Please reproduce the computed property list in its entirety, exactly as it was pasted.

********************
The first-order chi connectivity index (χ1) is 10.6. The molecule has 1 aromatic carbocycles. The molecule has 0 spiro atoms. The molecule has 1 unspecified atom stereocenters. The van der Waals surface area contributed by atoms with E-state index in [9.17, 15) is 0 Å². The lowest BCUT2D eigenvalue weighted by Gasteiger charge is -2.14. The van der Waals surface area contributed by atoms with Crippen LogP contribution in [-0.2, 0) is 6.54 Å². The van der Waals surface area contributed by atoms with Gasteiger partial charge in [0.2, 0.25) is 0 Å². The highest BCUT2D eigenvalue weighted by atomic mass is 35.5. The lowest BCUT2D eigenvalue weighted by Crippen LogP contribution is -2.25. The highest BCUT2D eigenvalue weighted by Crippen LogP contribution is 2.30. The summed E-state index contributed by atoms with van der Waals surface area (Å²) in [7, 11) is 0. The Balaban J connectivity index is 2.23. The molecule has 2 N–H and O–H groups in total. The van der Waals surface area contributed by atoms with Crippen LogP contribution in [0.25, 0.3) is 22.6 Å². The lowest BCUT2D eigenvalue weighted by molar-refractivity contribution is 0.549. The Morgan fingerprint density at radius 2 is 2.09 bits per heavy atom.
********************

The first-order chi connectivity index (χ1) is 10.6. The molecule has 1 aromatic carbocycles. The molecule has 0 spiro atoms. The molecule has 1 unspecified atom stereocenters. The van der Waals surface area contributed by atoms with E-state index in [9.17, 15) is 0 Å². The lowest BCUT2D eigenvalue weighted by Gasteiger charge is -2.14. The van der Waals surface area contributed by atoms with Crippen LogP contribution in [-0.2, 0) is 6.54 Å². The van der Waals surface area contributed by atoms with Gasteiger partial charge in [0.2, 0.25) is 0 Å². The highest BCUT2D eigenvalue weighted by atomic mass is 35.5. The lowest BCUT2D eigenvalue weighted by Crippen LogP contribution is -2.25. The highest BCUT2D eigenvalue weighted by Crippen LogP contribution is 2.30. The summed E-state index contributed by atoms with van der Waals surface area (Å²) in [7, 11) is 0. The Balaban J connectivity index is 2.23. The molecule has 2 N–H and O–H groups in total. The van der Waals surface area contributed by atoms with Crippen LogP contribution in [0.25, 0.3) is 22.6 Å². The lowest BCUT2D eigenvalue weighted by molar-refractivity contribution is 0.549. The Morgan fingerprint density at radius 2 is 2.09 bits per heavy atom.